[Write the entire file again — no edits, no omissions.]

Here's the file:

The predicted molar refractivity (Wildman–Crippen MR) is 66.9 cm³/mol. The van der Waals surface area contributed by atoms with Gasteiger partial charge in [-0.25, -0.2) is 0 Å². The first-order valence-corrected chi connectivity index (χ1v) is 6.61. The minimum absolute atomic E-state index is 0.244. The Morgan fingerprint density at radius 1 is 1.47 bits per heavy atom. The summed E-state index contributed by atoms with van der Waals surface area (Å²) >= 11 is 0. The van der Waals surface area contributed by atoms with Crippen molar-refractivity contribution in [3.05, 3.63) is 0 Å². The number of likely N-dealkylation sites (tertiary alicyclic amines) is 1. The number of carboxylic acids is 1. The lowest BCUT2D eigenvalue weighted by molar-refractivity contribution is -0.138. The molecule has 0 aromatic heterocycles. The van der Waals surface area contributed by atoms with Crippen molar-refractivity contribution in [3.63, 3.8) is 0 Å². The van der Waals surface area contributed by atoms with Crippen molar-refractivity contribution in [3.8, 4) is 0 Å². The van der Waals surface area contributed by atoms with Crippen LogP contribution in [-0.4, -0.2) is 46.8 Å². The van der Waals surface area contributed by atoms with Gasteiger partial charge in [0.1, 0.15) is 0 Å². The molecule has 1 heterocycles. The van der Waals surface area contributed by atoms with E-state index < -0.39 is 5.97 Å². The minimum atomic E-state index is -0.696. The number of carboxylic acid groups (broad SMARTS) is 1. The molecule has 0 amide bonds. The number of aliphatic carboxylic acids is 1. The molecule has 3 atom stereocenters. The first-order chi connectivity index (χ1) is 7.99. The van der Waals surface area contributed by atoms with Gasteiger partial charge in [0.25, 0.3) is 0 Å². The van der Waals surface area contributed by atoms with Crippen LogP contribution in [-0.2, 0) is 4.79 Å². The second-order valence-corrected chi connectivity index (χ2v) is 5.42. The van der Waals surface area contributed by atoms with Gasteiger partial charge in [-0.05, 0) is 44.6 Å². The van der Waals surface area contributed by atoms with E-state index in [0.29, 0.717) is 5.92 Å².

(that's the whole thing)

The predicted molar refractivity (Wildman–Crippen MR) is 66.9 cm³/mol. The van der Waals surface area contributed by atoms with Gasteiger partial charge in [-0.25, -0.2) is 0 Å². The first-order valence-corrected chi connectivity index (χ1v) is 6.61. The minimum absolute atomic E-state index is 0.244. The Morgan fingerprint density at radius 1 is 1.47 bits per heavy atom. The summed E-state index contributed by atoms with van der Waals surface area (Å²) >= 11 is 0. The van der Waals surface area contributed by atoms with Crippen molar-refractivity contribution in [3.05, 3.63) is 0 Å². The number of likely N-dealkylation sites (tertiary alicyclic amines) is 1. The number of carboxylic acids is 1. The lowest BCUT2D eigenvalue weighted by molar-refractivity contribution is -0.138. The molecule has 0 aromatic heterocycles. The van der Waals surface area contributed by atoms with Crippen molar-refractivity contribution in [3.63, 3.8) is 0 Å². The van der Waals surface area contributed by atoms with Crippen molar-refractivity contribution in [3.8, 4) is 0 Å². The van der Waals surface area contributed by atoms with Crippen LogP contribution in [-0.4, -0.2) is 46.8 Å². The van der Waals surface area contributed by atoms with Gasteiger partial charge in [0.1, 0.15) is 0 Å². The molecule has 1 heterocycles. The van der Waals surface area contributed by atoms with E-state index < -0.39 is 5.97 Å². The minimum atomic E-state index is -0.696. The number of carboxylic acid groups (broad SMARTS) is 1. The molecule has 0 amide bonds. The number of aliphatic carboxylic acids is 1. The molecule has 3 atom stereocenters. The first-order chi connectivity index (χ1) is 7.99. The van der Waals surface area contributed by atoms with Gasteiger partial charge in [0.25, 0.3) is 0 Å². The van der Waals surface area contributed by atoms with Crippen LogP contribution in [-0.2, 0) is 4.79 Å². The second-order valence-corrected chi connectivity index (χ2v) is 5.42. The van der Waals surface area contributed by atoms with Gasteiger partial charge in [-0.05, 0) is 44.6 Å². The van der Waals surface area contributed by atoms with E-state index in [0.29, 0.717) is 5.92 Å².